Publications

Annual Report on Grants

Each year the Foundation compiles an Annual Report on Grants  The most recent Report describes all grants awarded through the Foundation’s Environment and Human Rights Programs. You can also read publications from earlier years in our Annual Reports on Grants archive.

Social Media and Newsletters

In 2011, The Overbrook Foundation discontinued publishing its semi-annual Newsletter. Instead, the Foundation will communicate information about its grantees and their projects by updating its Blog and Twitter feed. Through the use of its blog and twitter accounts, the Foundation hopes to provide more valuable and timely updates on grantee projects to an audience of grantee organizations, interested website visitors, and the Foundation’s Board of Directors. Past newsletters will remain posted on the website in an archive of Foundation Newsletters.

Web 2.0

In September 2007, The Overbrook Foundation commissioned a consultant, Allison Fine, to assess the extent to which our human rights grantees were adapting to the new digital Web 2.0 world. The phrase Web 2.0 has been used to describe the next generation of wireless and web-based technologies (or social media) that will continue to enhance the ability of social change organizations to engage, educate, and mobilize large numbers of people in support of their causes. Her findings are based on responses of the Foundation’s U.S. based human rights grantees to an online survey and from the results of two discussion groups she held with current grantees. The key findings of her Web 2.0 Report include:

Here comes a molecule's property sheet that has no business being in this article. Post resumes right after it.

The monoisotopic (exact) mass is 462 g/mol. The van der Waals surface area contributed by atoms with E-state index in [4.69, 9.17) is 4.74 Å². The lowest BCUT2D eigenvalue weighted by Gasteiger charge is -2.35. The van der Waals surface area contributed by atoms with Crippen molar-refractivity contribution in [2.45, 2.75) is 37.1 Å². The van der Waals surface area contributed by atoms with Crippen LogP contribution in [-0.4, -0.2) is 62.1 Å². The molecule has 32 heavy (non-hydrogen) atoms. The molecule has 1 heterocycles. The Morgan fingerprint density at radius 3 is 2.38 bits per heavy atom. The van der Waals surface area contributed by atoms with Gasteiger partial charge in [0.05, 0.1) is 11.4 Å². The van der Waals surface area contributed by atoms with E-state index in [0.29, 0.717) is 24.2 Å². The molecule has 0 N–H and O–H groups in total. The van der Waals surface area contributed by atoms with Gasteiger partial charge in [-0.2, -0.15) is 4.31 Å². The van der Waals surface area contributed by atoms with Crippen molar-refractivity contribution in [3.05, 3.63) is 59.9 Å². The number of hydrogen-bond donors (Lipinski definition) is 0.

• Overall, grantees are firmly entrenched in the Web 1.0 world, meaning that they use the web largely as a source of information rather than a tool for interactivity.
  • A small handful of grantees, such as WITNESS, the ACLU, Breakthrough, and WNYC Public Radio are using social media in spectacular ways to engage their constituents in conversations.
  • Most grantees are not taking advantage of easy-to-use social media tools effectively. For instance, only half of them have blogs, and only half of these groups allow comments on their blogs.
  • Survey respondents and group discussion participants often felt a “common struggle” in understanding which tools are critically important to their work and were at a loss as to where and how to get help for selecting and using new social media tools.